Battlefields 2012

 Monument4 days, 3 countries, 2 ferry rides and a coach full of tired, grumpy and absolutely brilliant people...

On Thursday 1 March to Sunday 4 March 2012, a bunch of Year 9 students attended the battlefields trip. We had an amazing time- an experience we will probably never have again! (Until Normandy that is...). The trip was very educational, but still very fun. Thank you very much to Mrs Price for the organising, you did an outstanding job. So, here is how the ‘story’ goes...
 
Day 1: We had to attend school as normal - the people you saw walking around in non-uniform - us, the 44 students going on the trip. After a long wait, we charged to GP1 to collect our stuff (all far too much of it) and with some help from Brian, our excellent driver for the trip, loaded it on. After a laugh at our passport photos, we set off for a long drive to the ferry, some of us picking up a KFC on the way. Dover we picked up one last person, Neil from Nottingham our absolutely wonderful guide! After a 1 1/2 hour ferry trip full of food, sea sickness, titanic impressions on the deck and, probably the best things ever invented, Costa coffee fruit coolers (Yum!), we arrived in France. Straight to the hotel and bed.
 
 TrenchesDay 2: The Somme is a region of France that was at the centre of World War 1. We covered pretty much all of it by going over, through and around the same areas again and again. But we saw the sites of some massive battles and learnt how tractors in the area have extra reinforcement due to unexploded shells! Also, included was the Loch Nagar crater. Between this and our first cemetery visit there was a lot. There was a trip to Canada, well the Newfoundland memorial, after the many cries of "it's a moose," some people finally pointed out that, as the museum had said, it was a caribou. From there to the Highlanders memorial, followed by Thiepval. It was massive and an incredible sight to behold, and really hit home the scale of this horrific event. After this crazy day, we headed over to our Hostel, which was very nice. The rooms were lovely, the food was lovely, the table tennis tables were lovely... until ‘floor tennis’ was created... then havoc unrolled! And maybe a group of 8 girls in a room was possibly not the best idea; at 11.00 pm we were still having showers, and everyone else was trying to sleep! Oops.
 
Day 3: We spent the whole day in Ieper also spelt as Ypres in English, earning it the name of 'Wipers' from the British troops, first it was the town centre and nutella; smurf; ferrero rocher ice cream. After starting at the Cathedral and cloth hall we headed off for Talbot House. After hearing some stories about the happy hoppers and having a cup of tea we headed to Hill 62. Hill 62 was a very ‘interesting’ place, with the rather quirky museum and the just plain weird museum extension (the sight of dressed-up mannequins and stuffed animals is enough to scare anyone) we all chucked on wellies and headed to the trenches for a taste of the war. Mud, water and holes do not go well with over-excited children... And the pitch-black uneven floored tunnel was an experience in its own league. After trudging through trenches, jumping over trenches and being creeped out for life in the museum, we headed to Hill 62’s little bro: Hill 60. At Hill 60 we managed to cram 39 people into an old German bunker, heard some stories and chased some sheep. Off to Ieper for the Menin Gate ceremony very moving and interesting. But before that, we had some free time, in Ieper, with Euro’s, and unlimited access to a fun-fair.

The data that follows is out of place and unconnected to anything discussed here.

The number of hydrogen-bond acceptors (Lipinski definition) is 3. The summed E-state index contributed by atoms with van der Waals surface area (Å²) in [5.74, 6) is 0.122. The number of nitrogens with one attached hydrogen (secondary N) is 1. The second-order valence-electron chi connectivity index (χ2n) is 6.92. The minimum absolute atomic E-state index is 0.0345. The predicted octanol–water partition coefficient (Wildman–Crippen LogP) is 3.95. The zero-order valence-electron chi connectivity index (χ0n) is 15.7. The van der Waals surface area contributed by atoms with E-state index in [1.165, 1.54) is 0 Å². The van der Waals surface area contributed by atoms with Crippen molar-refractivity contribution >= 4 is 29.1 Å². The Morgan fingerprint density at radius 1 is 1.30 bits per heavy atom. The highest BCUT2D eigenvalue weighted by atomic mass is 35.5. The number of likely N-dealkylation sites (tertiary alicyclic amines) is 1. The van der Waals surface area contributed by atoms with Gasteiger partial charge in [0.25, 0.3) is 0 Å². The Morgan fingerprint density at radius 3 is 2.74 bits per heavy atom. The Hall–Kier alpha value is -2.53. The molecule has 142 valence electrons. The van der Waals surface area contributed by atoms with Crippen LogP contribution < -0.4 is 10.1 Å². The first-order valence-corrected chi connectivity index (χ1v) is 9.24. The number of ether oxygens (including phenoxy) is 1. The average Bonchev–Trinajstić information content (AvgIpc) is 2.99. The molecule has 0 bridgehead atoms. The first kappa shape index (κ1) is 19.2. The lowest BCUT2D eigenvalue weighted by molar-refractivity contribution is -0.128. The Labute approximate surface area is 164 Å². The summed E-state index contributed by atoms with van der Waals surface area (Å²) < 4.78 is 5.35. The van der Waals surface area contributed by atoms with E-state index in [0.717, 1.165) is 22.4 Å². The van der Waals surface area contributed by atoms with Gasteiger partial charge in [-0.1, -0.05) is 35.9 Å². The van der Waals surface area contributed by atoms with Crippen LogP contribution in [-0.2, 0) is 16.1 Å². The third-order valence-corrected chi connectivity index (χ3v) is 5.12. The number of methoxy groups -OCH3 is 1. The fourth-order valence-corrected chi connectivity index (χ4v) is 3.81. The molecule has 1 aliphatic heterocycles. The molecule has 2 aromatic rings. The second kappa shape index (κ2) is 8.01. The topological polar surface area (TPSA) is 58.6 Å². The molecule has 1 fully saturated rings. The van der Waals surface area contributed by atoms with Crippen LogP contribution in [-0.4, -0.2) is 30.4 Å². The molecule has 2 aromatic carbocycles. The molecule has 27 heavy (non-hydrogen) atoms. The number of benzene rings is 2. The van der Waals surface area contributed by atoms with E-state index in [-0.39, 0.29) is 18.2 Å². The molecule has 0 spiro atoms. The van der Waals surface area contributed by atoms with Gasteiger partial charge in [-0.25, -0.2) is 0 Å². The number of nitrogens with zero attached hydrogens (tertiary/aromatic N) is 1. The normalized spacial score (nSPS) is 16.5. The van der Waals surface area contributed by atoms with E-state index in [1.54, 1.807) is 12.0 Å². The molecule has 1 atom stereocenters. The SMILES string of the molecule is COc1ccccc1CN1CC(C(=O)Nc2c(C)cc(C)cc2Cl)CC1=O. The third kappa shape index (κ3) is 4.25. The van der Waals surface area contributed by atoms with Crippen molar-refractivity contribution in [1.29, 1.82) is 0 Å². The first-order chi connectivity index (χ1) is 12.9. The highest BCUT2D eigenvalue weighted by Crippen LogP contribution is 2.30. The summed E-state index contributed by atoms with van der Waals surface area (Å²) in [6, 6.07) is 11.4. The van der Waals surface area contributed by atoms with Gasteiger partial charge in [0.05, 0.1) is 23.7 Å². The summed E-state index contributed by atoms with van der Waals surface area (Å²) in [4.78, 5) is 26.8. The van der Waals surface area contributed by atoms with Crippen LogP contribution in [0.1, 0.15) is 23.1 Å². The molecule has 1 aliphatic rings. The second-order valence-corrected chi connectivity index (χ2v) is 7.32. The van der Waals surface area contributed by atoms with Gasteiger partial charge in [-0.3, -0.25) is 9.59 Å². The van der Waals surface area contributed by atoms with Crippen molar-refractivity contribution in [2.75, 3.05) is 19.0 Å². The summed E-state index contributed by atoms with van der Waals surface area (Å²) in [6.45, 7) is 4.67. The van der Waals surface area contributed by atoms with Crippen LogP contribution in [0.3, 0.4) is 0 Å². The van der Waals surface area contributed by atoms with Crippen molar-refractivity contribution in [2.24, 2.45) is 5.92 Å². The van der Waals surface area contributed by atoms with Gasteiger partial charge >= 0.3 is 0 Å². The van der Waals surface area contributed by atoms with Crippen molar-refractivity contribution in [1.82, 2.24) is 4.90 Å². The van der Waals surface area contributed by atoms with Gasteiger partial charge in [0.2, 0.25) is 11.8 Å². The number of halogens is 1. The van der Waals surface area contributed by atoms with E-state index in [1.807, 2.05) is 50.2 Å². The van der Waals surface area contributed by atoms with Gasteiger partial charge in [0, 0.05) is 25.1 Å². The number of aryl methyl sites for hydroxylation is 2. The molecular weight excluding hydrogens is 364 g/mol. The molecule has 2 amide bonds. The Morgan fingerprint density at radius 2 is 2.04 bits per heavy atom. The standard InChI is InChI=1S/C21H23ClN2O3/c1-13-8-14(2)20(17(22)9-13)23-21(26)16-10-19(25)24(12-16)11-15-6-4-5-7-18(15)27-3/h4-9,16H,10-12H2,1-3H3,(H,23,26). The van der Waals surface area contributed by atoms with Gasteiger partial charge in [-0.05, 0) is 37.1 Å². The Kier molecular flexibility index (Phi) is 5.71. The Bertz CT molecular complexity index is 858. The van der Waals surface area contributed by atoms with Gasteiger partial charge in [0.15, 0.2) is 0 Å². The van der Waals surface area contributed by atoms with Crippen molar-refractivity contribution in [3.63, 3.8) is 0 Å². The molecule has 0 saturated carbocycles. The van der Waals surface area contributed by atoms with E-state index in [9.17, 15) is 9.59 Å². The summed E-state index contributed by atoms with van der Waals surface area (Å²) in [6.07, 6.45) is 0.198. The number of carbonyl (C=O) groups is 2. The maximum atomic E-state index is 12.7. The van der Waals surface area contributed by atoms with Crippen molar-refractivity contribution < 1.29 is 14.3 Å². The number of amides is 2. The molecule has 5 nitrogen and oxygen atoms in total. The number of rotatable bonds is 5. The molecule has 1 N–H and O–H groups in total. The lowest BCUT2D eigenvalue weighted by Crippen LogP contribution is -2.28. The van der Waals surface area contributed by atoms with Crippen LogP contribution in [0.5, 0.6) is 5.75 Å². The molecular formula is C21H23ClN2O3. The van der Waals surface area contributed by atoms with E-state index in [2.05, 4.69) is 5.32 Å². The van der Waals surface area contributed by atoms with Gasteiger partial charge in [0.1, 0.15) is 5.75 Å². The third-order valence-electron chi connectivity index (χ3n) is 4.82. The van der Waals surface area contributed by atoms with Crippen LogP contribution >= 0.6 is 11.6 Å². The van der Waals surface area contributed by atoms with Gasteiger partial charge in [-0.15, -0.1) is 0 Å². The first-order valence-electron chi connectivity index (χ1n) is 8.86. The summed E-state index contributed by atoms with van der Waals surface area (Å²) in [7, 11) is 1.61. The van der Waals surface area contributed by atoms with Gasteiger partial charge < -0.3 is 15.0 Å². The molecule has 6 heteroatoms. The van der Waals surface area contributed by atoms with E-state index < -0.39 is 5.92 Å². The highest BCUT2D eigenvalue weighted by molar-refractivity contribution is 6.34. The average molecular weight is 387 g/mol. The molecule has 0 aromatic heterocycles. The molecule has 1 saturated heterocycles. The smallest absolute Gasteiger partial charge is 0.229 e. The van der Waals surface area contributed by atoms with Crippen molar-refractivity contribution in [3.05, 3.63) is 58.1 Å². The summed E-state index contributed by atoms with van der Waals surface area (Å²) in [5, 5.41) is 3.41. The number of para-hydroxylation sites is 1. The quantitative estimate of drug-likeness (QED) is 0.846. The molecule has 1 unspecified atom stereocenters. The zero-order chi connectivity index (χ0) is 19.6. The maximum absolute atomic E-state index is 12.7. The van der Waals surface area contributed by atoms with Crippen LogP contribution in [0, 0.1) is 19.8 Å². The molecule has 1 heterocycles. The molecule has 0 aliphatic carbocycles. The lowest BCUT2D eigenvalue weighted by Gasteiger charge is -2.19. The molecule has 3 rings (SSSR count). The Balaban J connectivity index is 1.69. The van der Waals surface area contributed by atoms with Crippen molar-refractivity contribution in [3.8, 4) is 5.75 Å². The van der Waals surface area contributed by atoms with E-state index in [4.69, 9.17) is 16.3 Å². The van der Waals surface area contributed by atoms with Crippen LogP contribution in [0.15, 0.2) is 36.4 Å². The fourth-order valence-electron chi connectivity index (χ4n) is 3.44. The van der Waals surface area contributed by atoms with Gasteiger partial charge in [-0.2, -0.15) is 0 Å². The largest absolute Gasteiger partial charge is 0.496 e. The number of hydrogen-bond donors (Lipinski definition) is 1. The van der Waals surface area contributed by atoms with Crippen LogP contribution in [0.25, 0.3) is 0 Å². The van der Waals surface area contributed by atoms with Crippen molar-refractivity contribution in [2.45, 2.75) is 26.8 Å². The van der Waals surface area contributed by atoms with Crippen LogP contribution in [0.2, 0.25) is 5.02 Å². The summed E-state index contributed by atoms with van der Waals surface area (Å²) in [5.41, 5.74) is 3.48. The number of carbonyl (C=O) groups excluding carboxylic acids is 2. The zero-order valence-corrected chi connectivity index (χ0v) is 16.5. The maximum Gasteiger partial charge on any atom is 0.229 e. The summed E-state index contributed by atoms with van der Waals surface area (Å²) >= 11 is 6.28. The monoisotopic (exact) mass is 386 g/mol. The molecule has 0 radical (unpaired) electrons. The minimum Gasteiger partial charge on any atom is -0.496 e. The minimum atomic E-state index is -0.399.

TrenchesDay 4: Tynecot cemetery. It was incredible. German cemetery, back to Canada, first gas attack. The Return. I am sure some parents could hear jaws theme tune (duh duh duh duh) playing in the background as a coach of grumpy exhausted and fed up people and some students travelled down the motorways home. Some lovely singing of the oh so famous ‘Mr Dragon’ filling our ears aswell. Yet another ferry trip... Same happened as the way there... Oh except it was daylight. Some parents must have been contemplating not picking up their children. On the other hand the said coach was full of chocolate so the parents turned up!
 
Some funnies of the trip:
 
Driving teachers round the bend; Dog with a hairband; People on the coach singing over and over again; Playing cards on the coach, badly.
 
Having far too much stuff; Teacher catering/delivery service; Brian, Neil and the Teachers; Being buried alive; The last minute rush to get homework done on the return trip; Hostel guide; Going to bed; Having a shower; Unhealthy diets (extremes)
 
 MonumentMay I just point out the unhealthy diets to you all: Basically, if you cannot control yourself with unlimited access to junk food and Euro’s, please diet before this trip. Sometimes it was discovered that a bar of chocolate, Pepsi, 3 packets of crisps, a huge baguette and a Costa fruit cooler does not do favours for your health.
 
To sum up, to all the future Year Groups who may go on this trip, please go. It is an experience that you will never have again. Trust me, its fun. So once again a massive thank you to Mrs Price for organising the trip; to Neil our guide for just being awesome; to Brian the bus driver for being so kind and yet another being awesome and to the other 4 teachers for coming along, (nice table tennis skills Mr McGivern). Thank you everyone for reading.
 
By Emma Madden and Leonie Terrill